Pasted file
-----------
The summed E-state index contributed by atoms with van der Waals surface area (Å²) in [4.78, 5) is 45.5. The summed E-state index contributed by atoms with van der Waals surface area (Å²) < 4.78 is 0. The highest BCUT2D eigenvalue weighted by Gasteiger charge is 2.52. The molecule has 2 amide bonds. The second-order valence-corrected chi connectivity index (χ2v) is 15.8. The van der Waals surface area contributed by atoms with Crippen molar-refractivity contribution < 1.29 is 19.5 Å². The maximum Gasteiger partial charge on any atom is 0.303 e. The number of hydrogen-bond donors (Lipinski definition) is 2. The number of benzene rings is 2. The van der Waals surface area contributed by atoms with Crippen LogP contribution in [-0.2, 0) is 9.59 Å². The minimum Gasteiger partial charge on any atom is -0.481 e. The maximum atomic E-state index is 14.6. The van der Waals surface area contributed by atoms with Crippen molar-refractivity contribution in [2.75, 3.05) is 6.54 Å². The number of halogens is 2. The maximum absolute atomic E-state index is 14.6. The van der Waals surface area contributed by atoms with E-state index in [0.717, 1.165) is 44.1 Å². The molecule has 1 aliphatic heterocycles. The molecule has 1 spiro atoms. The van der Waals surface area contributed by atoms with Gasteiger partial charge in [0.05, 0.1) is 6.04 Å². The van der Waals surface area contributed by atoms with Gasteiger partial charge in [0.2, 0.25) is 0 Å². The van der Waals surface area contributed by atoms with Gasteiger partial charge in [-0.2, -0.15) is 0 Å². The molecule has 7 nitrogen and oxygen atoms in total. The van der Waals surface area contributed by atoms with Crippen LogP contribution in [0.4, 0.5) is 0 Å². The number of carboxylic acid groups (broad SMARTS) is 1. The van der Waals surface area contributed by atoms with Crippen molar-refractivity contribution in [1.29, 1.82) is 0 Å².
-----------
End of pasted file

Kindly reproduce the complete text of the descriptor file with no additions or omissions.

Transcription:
The summed E-state index contributed by atoms with van der Waals surface area (Å²) in [4.78, 5) is 45.5. The summed E-state index contributed by atoms with van der Waals surface area (Å²) < 4.78 is 0. The highest BCUT2D eigenvalue weighted by Gasteiger charge is 2.52. The molecule has 2 amide bonds. The second-order valence-corrected chi connectivity index (χ2v) is 15.8. The van der Waals surface area contributed by atoms with Crippen molar-refractivity contribution < 1.29 is 19.5 Å². The maximum Gasteiger partial charge on any atom is 0.303 e. The number of hydrogen-bond donors (Lipinski definition) is 2. The number of benzene rings is 2. The van der Waals surface area contributed by atoms with Crippen LogP contribution in [-0.2, 0) is 9.59 Å². The minimum Gasteiger partial charge on any atom is -0.481 e. The maximum atomic E-state index is 14.6. The van der Waals surface area contributed by atoms with Crippen molar-refractivity contribution in [2.75, 3.05) is 6.54 Å². The number of halogens is 2. The maximum absolute atomic E-state index is 14.6. The van der Waals surface area contributed by atoms with E-state index in [0.717, 1.165) is 44.1 Å². The molecule has 1 aliphatic heterocycles. The molecule has 1 spiro atoms. The van der Waals surface area contributed by atoms with Gasteiger partial charge in [0.05, 0.1) is 6.04 Å². The van der Waals surface area contributed by atoms with Gasteiger partial charge in [0.2, 0.25) is 0 Å². The van der Waals surface area contributed by atoms with Gasteiger partial charge in [-0.2, -0.15) is 0 Å². The molecule has 7 nitrogen and oxygen atoms in total. The van der Waals surface area contributed by atoms with Crippen LogP contribution in [0.4, 0.5) is 0 Å². The number of carboxylic acid groups (broad SMARTS) is 1. The van der Waals surface area contributed by atoms with Crippen molar-refractivity contribution in [1.29, 1.82) is 0 Å².